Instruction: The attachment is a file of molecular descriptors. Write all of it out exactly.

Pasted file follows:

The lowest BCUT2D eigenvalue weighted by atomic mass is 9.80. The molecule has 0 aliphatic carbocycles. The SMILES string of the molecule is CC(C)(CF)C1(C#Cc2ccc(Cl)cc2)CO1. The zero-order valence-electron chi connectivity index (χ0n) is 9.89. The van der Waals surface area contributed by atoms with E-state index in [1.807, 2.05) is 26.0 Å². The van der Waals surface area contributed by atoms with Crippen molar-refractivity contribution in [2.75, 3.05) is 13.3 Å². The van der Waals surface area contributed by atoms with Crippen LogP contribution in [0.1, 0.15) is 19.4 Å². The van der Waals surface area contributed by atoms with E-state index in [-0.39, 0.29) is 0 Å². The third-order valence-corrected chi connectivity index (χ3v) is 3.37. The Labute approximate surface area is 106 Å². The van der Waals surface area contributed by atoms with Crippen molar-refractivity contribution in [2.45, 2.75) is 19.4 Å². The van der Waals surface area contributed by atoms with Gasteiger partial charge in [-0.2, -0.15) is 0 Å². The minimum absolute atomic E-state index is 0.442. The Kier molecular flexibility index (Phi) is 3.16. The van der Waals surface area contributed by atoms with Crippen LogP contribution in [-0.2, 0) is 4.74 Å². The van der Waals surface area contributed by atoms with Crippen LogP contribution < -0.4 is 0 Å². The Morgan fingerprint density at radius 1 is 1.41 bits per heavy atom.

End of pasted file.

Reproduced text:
The lowest BCUT2D eigenvalue weighted by atomic mass is 9.80. The molecule has 0 aliphatic carbocycles. The SMILES string of the molecule is CC(C)(CF)C1(C#Cc2ccc(Cl)cc2)CO1. The zero-order valence-electron chi connectivity index (χ0n) is 9.89. The van der Waals surface area contributed by atoms with E-state index in [1.807, 2.05) is 26.0 Å². The van der Waals surface area contributed by atoms with Crippen molar-refractivity contribution in [2.75, 3.05) is 13.3 Å². The van der Waals surface area contributed by atoms with Crippen LogP contribution in [0.1, 0.15) is 19.4 Å². The van der Waals surface area contributed by atoms with E-state index in [-0.39, 0.29) is 0 Å². The third-order valence-corrected chi connectivity index (χ3v) is 3.37. The Labute approximate surface area is 106 Å². The van der Waals surface area contributed by atoms with Crippen molar-refractivity contribution in [2.45, 2.75) is 19.4 Å². The van der Waals surface area contributed by atoms with Gasteiger partial charge in [-0.2, -0.15) is 0 Å². The minimum absolute atomic E-state index is 0.442. The Kier molecular flexibility index (Phi) is 3.16. The van der Waals surface area contributed by atoms with Crippen LogP contribution in [-0.2, 0) is 4.74 Å². The van der Waals surface area contributed by atoms with Crippen LogP contribution < -0.4 is 0 Å². The Morgan fingerprint density at radius 1 is 1.41 bits per heavy atom.